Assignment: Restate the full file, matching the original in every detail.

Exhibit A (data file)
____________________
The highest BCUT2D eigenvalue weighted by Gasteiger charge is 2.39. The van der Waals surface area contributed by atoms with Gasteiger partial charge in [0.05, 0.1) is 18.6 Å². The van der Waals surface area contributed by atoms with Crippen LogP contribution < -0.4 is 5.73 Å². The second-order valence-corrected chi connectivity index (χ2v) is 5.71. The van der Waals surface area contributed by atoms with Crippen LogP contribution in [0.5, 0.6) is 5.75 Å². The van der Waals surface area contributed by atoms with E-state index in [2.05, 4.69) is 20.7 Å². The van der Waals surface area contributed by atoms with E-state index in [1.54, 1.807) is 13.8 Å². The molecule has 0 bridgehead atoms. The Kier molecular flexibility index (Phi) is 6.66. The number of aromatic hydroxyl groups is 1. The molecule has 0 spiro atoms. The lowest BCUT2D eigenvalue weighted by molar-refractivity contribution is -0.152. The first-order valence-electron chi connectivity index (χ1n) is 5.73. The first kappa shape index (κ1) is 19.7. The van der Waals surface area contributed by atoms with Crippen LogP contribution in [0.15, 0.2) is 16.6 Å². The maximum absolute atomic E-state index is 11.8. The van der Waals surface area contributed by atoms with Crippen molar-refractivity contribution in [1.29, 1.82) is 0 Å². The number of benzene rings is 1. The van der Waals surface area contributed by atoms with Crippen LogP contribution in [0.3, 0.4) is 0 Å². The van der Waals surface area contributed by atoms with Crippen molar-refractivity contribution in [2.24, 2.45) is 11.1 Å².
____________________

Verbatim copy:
The highest BCUT2D eigenvalue weighted by Gasteiger charge is 2.39. The van der Waals surface area contributed by atoms with Gasteiger partial charge in [0.05, 0.1) is 18.6 Å². The van der Waals surface area contributed by atoms with Crippen LogP contribution < -0.4 is 5.73 Å². The second-order valence-corrected chi connectivity index (χ2v) is 5.71. The van der Waals surface area contributed by atoms with Crippen LogP contribution in [0.5, 0.6) is 5.75 Å². The van der Waals surface area contributed by atoms with E-state index in [2.05, 4.69) is 20.7 Å². The van der Waals surface area contributed by atoms with E-state index in [1.54, 1.807) is 13.8 Å². The molecule has 0 bridgehead atoms. The Kier molecular flexibility index (Phi) is 6.66. The number of aromatic hydroxyl groups is 1. The molecule has 0 spiro atoms. The lowest BCUT2D eigenvalue weighted by molar-refractivity contribution is -0.152. The first-order valence-electron chi connectivity index (χ1n) is 5.73. The first kappa shape index (κ1) is 19.7. The van der Waals surface area contributed by atoms with Crippen LogP contribution in [0.15, 0.2) is 16.6 Å². The maximum absolute atomic E-state index is 11.8. The van der Waals surface area contributed by atoms with Crippen molar-refractivity contribution in [1.29, 1.82) is 0 Å². The number of benzene rings is 1. The van der Waals surface area contributed by atoms with Crippen LogP contribution in [0.3, 0.4) is 0 Å². The van der Waals surface area contributed by atoms with Crippen molar-refractivity contribution in [2.24, 2.45) is 11.1 Å².